Although it is fashionable to use key performance indicators (KPIs) in business management decisions, CFOs are being advised to balance their reliance on them.
“The issue with the KPIs is that there are too many PI’s and not enough K’s.” That is the view of Jason Balogh, principal at the performance management transformation practice The Hackett Group. The Hackett Group has recorded close to 100 KPIs in use across different industries, and Balogh suggests companies should consider the relationships between existing KPIs before devising new ones.
Balogh supports his view with the example of a low days-in-inventory delivering a good KPI for a chief supply chain officer, but quite the opposite for a chief customer officer who has to contend with product stock-outs and customer dissatisfaction. He says that many metrics designed to measure the performance of one department will cross over to affect the performance of another.
How Centralizing KPIs Helps Resolve the Issue
With business leaders in different departments being accountable for the performance of their departments, a broader picture is required. For this reason, more CFOs are assuming the responsibility of interpreting diverse KPIs in order to determine whether the metrics are connecting with actual company performance and to see if they are aligned with the company´s strategic goals.
According to a survey conducted by Adaptive Insights, nearly half of the three hundred respondents said that they acted as de facto chief data officers, and more than three-quarters said that their finance departments track some of the company´s nonfinancial metrics. John Mulhall from financial management consulting firm KPMG says it right that CFOs perform this role. He said:
“Many CFOs have a clear understanding of the company’s strategy, operating model, customer channels, and competitive challenges to ensure that the right financial and nonfinancial metrics are used to drive performance. They also have the ability to translate the numbers for the CEO, board of directors and shareholders.”
Is CFO Reliance on KPI Metrics Getting Out of Hand?
The fashion of using KPIs to influence business management decisions may be going too far claims an article in the Journal of Business Ethics. Authors Natalia Cuguero-Escofet and Josep Rosanas suggest that, in the pursuit of formal evaluation criteria, some businesses have abandoned factors such as company culture, managerial discretion and personal relationships.
Rating managerial performance against a number of objectively measurable indicators tied to the corporation’s strategic agenda – rather than less regimented forms of motivation and evaluation can have a negative impact on the performance of a company. The authors cite four examples of companies that failed to balance how business management decisions were made and paid the price.
The reason why so many CFOs are assuming responsibility of interpreting KPI data is because no one metric is perfect, and the article concludes by saying that a balance between formal systems and “soft management” is required to put companies in a better position when metrics go wrong. This will not only help prevent future crises, but also contribute towards creating a better workplace environment.
Sharing these tips for effective business email communication can help improve collaboration and productivity – and avoid difficult working relationships.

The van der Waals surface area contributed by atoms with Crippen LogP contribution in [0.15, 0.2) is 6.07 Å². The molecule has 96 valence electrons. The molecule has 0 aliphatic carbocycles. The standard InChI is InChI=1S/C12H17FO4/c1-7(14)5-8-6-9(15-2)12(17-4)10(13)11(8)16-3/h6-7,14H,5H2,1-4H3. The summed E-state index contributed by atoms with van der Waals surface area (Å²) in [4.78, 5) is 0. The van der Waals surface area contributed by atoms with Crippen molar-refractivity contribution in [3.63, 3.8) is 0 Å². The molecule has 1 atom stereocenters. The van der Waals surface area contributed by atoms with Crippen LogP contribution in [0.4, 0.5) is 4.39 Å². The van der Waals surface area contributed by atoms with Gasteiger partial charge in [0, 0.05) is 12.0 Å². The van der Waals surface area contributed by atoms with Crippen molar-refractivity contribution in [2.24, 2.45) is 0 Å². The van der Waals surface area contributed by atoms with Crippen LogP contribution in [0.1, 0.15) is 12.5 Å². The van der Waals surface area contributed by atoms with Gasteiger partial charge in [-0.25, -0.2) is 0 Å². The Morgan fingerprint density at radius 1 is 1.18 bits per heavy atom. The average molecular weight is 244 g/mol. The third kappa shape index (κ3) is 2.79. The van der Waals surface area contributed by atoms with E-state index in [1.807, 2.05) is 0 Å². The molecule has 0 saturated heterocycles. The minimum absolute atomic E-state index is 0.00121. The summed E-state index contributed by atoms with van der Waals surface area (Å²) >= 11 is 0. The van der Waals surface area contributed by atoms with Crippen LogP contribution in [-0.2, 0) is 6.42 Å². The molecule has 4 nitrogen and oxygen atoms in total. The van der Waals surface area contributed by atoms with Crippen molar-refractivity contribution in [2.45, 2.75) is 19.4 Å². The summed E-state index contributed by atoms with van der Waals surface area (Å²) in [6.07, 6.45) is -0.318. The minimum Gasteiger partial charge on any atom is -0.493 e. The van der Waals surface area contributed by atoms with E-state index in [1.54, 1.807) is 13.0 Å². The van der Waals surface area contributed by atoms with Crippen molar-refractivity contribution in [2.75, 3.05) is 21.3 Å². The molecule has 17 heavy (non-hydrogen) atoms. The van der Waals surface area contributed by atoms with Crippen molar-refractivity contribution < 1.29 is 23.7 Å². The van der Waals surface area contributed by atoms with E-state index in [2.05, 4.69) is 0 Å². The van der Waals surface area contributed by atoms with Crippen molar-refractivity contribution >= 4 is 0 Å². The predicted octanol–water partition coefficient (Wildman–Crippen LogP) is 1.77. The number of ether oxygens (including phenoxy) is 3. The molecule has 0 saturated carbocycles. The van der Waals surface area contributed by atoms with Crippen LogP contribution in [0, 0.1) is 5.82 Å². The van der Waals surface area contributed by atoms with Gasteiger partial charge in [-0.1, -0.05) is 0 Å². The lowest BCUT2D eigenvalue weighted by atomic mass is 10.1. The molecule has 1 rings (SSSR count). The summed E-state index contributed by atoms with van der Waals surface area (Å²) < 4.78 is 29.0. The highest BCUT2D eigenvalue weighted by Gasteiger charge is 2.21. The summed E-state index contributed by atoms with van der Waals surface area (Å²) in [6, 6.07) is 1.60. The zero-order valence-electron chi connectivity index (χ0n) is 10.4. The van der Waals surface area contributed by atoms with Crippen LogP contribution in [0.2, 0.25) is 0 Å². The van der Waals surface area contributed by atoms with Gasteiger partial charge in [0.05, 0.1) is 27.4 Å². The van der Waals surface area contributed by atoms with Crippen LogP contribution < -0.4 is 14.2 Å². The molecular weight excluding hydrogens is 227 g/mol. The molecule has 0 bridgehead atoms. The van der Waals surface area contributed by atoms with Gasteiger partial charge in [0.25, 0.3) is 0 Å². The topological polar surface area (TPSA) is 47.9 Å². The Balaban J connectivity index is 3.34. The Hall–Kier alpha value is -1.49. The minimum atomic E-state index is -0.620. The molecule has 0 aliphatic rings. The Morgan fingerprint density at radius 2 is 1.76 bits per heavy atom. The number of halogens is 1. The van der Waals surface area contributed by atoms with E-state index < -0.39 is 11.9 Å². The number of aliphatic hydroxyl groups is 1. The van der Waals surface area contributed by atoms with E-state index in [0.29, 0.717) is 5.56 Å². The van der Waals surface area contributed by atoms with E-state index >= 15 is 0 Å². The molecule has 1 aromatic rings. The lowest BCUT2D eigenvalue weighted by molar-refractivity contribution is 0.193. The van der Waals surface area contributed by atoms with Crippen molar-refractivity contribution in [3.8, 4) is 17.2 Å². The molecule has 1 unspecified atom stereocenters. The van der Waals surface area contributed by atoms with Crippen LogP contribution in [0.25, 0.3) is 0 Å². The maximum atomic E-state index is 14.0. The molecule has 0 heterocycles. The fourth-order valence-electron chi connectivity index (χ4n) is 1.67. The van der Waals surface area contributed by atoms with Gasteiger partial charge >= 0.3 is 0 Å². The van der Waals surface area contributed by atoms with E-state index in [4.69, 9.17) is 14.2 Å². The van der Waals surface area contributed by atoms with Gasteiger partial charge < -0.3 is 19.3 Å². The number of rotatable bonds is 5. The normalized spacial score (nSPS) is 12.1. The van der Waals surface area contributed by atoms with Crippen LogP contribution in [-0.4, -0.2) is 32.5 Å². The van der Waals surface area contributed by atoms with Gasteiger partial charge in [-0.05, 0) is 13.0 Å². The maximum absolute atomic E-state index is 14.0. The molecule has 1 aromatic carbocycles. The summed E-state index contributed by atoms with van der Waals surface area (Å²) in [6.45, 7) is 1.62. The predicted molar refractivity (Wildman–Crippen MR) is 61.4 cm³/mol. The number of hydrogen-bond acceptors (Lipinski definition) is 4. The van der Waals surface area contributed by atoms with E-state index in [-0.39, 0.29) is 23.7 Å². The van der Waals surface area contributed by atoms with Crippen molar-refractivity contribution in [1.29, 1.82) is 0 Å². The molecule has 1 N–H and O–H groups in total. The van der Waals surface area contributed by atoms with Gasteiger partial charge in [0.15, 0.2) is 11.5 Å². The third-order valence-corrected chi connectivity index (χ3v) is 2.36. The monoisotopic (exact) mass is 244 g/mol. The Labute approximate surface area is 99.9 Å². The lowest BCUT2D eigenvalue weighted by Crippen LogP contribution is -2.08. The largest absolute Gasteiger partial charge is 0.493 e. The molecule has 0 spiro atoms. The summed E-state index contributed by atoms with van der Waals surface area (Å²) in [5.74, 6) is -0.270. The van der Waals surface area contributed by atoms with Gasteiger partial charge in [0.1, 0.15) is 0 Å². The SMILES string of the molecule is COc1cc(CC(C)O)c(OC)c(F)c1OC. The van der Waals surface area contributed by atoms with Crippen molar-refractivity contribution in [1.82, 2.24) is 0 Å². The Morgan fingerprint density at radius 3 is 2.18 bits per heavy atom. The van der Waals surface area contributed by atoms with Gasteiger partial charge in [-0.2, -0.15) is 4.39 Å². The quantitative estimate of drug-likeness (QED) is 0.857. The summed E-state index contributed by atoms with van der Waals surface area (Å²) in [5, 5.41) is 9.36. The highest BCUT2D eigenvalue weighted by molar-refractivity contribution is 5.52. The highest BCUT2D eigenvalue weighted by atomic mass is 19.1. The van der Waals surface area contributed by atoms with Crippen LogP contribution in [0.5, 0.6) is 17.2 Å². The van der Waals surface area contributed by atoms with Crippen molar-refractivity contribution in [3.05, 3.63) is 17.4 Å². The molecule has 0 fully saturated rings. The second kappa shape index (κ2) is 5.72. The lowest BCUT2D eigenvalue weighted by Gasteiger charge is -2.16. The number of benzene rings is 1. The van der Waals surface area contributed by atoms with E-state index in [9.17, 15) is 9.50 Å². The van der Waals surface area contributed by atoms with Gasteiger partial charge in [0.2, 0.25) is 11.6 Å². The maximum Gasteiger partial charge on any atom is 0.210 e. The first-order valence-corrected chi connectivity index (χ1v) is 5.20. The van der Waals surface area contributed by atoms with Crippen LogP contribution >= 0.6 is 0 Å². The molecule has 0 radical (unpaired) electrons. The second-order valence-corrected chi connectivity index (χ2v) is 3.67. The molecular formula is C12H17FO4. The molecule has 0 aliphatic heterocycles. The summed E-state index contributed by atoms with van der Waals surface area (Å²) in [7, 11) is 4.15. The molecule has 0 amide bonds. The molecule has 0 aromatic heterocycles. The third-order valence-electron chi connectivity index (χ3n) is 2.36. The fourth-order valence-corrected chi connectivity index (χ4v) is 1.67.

I received two pieces of great advice from a former mentor. First, always proof-read important emails (out-loud if possible) to avoid mistakes. I have caught many errors reading emails out-loud. Second, if you must send an email when you are a bit exercised always hold the email in draft form for 10 or 15 minutes after finishing…then re-read. Often, you will make key changes that will get your message across more effectively.
I remembered my mentor´s advice recently when I came across an article written several years ago about embarrassing business email blunders. My favorite concerned a company vice president who accidentally sent details of all his employees’ salaries on a company group email. Realizing his mistake, he set the fire alarm off to clear the office before deleting the e-mail from every inbox.
Best Practices Can Avoid Email Blunders
Perhaps proof-reading his email, or waiting ten minutes before sending it, might not have prevented his company losing several hours of lost productivity. We shall never know. However, after finding that story amusing, I browsed for similar email blunders and came across an email-related article written by the author of the excellent book “Leadership is Hell: How to Manage Well and Escape with Your Soul” – Rob Ashgar.
In his article, Ashgar does not dwell on the blunders, but provides advice on how to avoid them. Not all of his advice is related to business management, but I would like to share with you the best practices I found particularly relevant – the final one being a best practice I know many CFOs avoid at all costs. Hopefully some I know will read this article and realize the error of their ways. Hopefully.
Tips for Effective Business Email Communication
- Keep it Short and to the Point
Business emails should convey vital information at the beginning of the email. Nobody (apparently) reads the last lines of an email. If you have to write a long email to get the point across, use short sentences and paragraphs to make the email easier to read.
- Don´t Put Something in an Email You Don´t Want Forwarded
Sometimes you may write a comment in an email to a colleague that you would rather was not shared. The best way of ensuring it is not shared is not to write the comment at all. And, if you receive an email from a colleague with a thoughtless comment in it, don´t be the one to share it if you don´t have to.
- Respect Multi-Party Conversations
Be thoughtful about your conduct in multi-party conversations. Using “Reply All” is not always appreciated by everyone in the conversation and, when introducing others to the conversation, use the BCC button to inform the initiator of the conversation which direction it is heading in.
- HIPAA Compliance, other compliance issues
Be aware that some information can not be sent via email unless the email is secure. For example, HIPAA-compliant email is used for healthcare records.
- Even When You are Busy, Send an Acknowledgement
In many business environments, no reply means “no”. Make sure you don´t give the wrong impression by acknowledging an email you don´t have time to attend to immediately. It only takes a few seconds to write “get back to you later about that”.
- Don´t Use Email to Avoid Tough Conversations
This is the big one. Your colleagues will not appreciate you initiating a tough conversation – or a conversation likely to deteriorate into a tough one – by email. Tough conversations are always better managed over the phone or face-to-face.